When corporate profits go south, do golf outings, too?
Golf events, long taken for granted as part of off-site meetings and incentive programs, may be quietly slipping off some agendas as companies tighten their belts in response to the recent economic downturn.
Some golf directors report shorter meetings, booked on short notice. “As that booking cycle is getting tighter, groups tend to be more meeting-oriented instead of leisure-oriented,” says Charlie Kent, director of golf for the Hyatt Regency Hill Country Resort near San Antonio. “Where a group would come for four days, now they're finding a way to come for three days and X out the golf.”
While typically about 80 percent of the resort's group guests play some golf during their stay, according to Kent, attendees of one company's recent annual meeting booked no tee times at all.
In some companies' events, golf remains a staple. Gary Pearson, director of meetings and conventions for Chicago — based Aon Service Corp., says the $7.4 billion insurance services provider may be scheduling fewer meetings this year, but about 60 percent to 70 percent of the events he books at resorts involve an afternoon on the links. “I think people still need to get together and discuss their issues, and a lot think it's a great way to talk in a small group setting.”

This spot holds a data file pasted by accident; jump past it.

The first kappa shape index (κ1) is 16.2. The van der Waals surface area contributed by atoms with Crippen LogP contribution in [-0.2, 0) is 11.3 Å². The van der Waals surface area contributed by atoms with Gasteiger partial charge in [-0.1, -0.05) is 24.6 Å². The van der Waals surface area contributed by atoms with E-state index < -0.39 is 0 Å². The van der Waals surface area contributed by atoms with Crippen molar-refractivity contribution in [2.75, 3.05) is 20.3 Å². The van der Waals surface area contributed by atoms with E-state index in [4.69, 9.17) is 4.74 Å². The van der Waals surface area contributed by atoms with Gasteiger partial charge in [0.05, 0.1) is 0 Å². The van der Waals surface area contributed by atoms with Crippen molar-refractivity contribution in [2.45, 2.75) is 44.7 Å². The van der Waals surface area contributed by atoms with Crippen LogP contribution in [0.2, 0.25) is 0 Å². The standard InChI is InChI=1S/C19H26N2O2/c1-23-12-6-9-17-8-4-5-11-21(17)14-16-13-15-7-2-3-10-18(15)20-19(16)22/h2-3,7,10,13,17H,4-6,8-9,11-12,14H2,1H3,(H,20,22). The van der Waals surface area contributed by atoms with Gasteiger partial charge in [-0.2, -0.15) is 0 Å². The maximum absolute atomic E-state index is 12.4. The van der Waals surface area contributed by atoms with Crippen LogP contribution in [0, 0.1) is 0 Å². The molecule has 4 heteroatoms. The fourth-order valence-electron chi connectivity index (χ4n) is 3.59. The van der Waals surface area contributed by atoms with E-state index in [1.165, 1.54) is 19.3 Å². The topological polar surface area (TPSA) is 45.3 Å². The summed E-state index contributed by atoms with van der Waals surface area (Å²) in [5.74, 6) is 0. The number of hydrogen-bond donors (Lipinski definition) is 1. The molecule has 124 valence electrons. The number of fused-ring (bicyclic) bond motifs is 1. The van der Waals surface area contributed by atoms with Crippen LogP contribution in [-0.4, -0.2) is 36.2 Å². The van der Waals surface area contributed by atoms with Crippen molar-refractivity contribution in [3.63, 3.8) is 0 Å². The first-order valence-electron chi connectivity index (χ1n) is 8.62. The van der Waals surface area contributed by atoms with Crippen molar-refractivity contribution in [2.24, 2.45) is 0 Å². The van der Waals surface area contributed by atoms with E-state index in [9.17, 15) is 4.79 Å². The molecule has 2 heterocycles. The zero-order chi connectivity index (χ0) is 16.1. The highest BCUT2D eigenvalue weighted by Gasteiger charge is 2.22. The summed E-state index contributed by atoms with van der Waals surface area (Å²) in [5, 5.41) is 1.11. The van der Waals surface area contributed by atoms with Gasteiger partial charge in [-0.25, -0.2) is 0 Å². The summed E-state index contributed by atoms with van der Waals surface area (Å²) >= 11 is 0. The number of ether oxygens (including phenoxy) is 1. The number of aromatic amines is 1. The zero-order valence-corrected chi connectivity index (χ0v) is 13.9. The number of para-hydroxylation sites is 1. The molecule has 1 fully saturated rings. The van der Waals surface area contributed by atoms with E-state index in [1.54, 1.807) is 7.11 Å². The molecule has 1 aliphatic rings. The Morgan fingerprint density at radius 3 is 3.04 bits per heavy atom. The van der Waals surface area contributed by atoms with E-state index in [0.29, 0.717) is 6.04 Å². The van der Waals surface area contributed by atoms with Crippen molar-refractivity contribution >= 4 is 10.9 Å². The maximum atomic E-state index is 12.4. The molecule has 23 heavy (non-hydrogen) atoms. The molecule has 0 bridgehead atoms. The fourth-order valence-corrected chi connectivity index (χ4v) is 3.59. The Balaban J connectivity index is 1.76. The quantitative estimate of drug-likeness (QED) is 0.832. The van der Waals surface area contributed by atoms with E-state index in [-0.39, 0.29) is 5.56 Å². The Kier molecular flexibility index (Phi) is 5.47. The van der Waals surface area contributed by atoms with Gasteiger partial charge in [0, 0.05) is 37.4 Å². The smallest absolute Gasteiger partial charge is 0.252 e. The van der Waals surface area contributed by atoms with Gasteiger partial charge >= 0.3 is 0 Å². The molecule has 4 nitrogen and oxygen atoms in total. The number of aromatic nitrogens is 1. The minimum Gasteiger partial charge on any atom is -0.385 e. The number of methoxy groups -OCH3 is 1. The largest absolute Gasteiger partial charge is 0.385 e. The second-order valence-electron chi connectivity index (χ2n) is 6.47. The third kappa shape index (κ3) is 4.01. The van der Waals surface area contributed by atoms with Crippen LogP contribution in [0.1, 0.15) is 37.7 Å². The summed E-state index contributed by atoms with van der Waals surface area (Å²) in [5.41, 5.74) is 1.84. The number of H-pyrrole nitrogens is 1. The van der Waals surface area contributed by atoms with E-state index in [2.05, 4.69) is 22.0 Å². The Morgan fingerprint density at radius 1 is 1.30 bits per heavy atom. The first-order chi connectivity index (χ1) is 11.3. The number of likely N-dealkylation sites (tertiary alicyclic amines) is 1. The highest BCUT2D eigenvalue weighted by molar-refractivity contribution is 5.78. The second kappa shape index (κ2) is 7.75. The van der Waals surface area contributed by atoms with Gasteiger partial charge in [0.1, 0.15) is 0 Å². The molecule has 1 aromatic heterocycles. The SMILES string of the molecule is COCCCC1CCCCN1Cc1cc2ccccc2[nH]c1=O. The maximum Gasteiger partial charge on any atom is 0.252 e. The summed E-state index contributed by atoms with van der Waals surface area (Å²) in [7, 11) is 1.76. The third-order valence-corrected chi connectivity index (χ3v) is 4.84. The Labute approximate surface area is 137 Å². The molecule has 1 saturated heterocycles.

It's also golf as usual at The Greenbrier in White Sulphur Springs, W.Va. “Clients come here because they want people together in a variety of situations that promote bonding,” says Robert Harris, director of golf.
Still, there's no question that some companies are weighing the costs and benefits of their golf events. “It's become more of a social function than a business function in a lot of managers' minds,” says Amy Sirois, northeast marketing manager based in Methuen, Mass., for Anixter, a distributor of data communications products. She questions the value of golf outings for customer events. “Customers love them, but when you step back and take a look at the budget, you have to ask, ‘Is this entertainment, or do we actually get some business out of it?’”